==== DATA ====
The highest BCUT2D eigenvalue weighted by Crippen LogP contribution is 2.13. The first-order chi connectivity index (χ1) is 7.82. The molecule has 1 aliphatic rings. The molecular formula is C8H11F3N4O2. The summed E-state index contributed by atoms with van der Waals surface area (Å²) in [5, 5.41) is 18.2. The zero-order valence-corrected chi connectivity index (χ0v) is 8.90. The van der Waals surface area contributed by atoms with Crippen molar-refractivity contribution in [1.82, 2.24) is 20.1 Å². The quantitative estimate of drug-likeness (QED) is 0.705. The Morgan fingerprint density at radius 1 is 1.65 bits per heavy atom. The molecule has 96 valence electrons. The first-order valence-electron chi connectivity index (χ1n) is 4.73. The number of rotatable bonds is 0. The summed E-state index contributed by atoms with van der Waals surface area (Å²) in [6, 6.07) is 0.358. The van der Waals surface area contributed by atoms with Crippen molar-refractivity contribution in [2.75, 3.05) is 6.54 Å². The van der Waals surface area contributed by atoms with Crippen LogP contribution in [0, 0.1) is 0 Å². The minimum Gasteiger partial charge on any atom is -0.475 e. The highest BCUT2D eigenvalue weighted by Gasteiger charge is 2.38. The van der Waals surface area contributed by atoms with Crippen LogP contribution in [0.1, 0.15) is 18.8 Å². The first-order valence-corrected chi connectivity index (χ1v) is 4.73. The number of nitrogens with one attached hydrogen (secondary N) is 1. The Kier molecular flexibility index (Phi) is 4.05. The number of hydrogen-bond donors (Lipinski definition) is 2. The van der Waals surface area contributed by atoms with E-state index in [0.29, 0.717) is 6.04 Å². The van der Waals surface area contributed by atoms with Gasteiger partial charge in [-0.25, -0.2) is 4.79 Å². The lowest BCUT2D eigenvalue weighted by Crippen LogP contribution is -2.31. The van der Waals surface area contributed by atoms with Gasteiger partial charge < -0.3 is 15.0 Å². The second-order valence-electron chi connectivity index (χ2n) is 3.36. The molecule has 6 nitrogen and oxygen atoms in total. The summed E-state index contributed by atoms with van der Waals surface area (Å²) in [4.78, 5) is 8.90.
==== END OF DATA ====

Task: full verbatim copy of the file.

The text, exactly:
The highest BCUT2D eigenvalue weighted by Crippen LogP contribution is 2.13. The first-order chi connectivity index (χ1) is 7.82. The molecule has 1 aliphatic rings. The molecular formula is C8H11F3N4O2. The summed E-state index contributed by atoms with van der Waals surface area (Å²) in [5, 5.41) is 18.2. The zero-order valence-corrected chi connectivity index (χ0v) is 8.90. The van der Waals surface area contributed by atoms with Crippen molar-refractivity contribution in [1.82, 2.24) is 20.1 Å². The quantitative estimate of drug-likeness (QED) is 0.705. The Morgan fingerprint density at radius 1 is 1.65 bits per heavy atom. The molecule has 96 valence electrons. The first-order valence-electron chi connectivity index (χ1n) is 4.73. The number of rotatable bonds is 0. The summed E-state index contributed by atoms with van der Waals surface area (Å²) in [6, 6.07) is 0.358. The van der Waals surface area contributed by atoms with Crippen molar-refractivity contribution in [2.75, 3.05) is 6.54 Å². The van der Waals surface area contributed by atoms with Crippen LogP contribution in [0, 0.1) is 0 Å². The minimum Gasteiger partial charge on any atom is -0.475 e. The highest BCUT2D eigenvalue weighted by Gasteiger charge is 2.38. The van der Waals surface area contributed by atoms with Crippen LogP contribution in [0.1, 0.15) is 18.8 Å². The first-order valence-corrected chi connectivity index (χ1v) is 4.73. The number of nitrogens with one attached hydrogen (secondary N) is 1. The Kier molecular flexibility index (Phi) is 4.05. The number of hydrogen-bond donors (Lipinski definition) is 2. The van der Waals surface area contributed by atoms with E-state index in [0.29, 0.717) is 6.04 Å². The van der Waals surface area contributed by atoms with Gasteiger partial charge in [-0.25, -0.2) is 4.79 Å². The lowest BCUT2D eigenvalue weighted by Crippen LogP contribution is -2.31. The van der Waals surface area contributed by atoms with Gasteiger partial charge < -0.3 is 15.0 Å². The second-order valence-electron chi connectivity index (χ2n) is 3.36. The molecule has 6 nitrogen and oxygen atoms in total. The summed E-state index contributed by atoms with van der Waals surface area (Å²) in [4.78, 5) is 8.90.